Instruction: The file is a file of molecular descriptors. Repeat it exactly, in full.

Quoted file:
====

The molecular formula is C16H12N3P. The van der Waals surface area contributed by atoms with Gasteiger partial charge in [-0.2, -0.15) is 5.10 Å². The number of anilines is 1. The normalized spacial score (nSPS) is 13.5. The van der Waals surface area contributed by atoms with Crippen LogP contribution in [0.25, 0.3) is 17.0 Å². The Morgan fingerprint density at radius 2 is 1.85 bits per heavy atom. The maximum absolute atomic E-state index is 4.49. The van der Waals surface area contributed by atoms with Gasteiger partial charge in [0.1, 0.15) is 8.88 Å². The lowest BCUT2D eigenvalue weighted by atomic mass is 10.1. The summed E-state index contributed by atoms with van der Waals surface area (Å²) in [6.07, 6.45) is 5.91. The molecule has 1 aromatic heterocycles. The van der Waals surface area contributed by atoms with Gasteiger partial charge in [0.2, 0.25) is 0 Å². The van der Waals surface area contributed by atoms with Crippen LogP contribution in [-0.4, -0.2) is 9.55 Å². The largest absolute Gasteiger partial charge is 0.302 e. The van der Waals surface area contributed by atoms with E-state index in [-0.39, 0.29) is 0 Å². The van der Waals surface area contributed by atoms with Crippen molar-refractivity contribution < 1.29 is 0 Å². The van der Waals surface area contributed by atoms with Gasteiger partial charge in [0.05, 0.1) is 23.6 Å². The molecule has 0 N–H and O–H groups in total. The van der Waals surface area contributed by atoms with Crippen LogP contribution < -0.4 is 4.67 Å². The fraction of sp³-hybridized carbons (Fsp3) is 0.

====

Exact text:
The molecular formula is C16H12N3P. The van der Waals surface area contributed by atoms with Gasteiger partial charge in [-0.2, -0.15) is 5.10 Å². The number of anilines is 1. The normalized spacial score (nSPS) is 13.5. The van der Waals surface area contributed by atoms with Crippen LogP contribution in [0.25, 0.3) is 17.0 Å². The Morgan fingerprint density at radius 2 is 1.85 bits per heavy atom. The maximum absolute atomic E-state index is 4.49. The van der Waals surface area contributed by atoms with Gasteiger partial charge in [0.1, 0.15) is 8.88 Å². The lowest BCUT2D eigenvalue weighted by atomic mass is 10.1. The summed E-state index contributed by atoms with van der Waals surface area (Å²) in [6.07, 6.45) is 5.91. The molecule has 1 aromatic heterocycles. The van der Waals surface area contributed by atoms with Gasteiger partial charge in [0.2, 0.25) is 0 Å². The van der Waals surface area contributed by atoms with Crippen LogP contribution in [-0.4, -0.2) is 9.55 Å². The largest absolute Gasteiger partial charge is 0.302 e. The van der Waals surface area contributed by atoms with E-state index in [-0.39, 0.29) is 0 Å². The van der Waals surface area contributed by atoms with Crippen molar-refractivity contribution < 1.29 is 0 Å². The van der Waals surface area contributed by atoms with Gasteiger partial charge in [0.05, 0.1) is 23.6 Å². The molecule has 0 N–H and O–H groups in total. The van der Waals surface area contributed by atoms with Crippen LogP contribution < -0.4 is 4.67 Å². The fraction of sp³-hybridized carbons (Fsp3) is 0.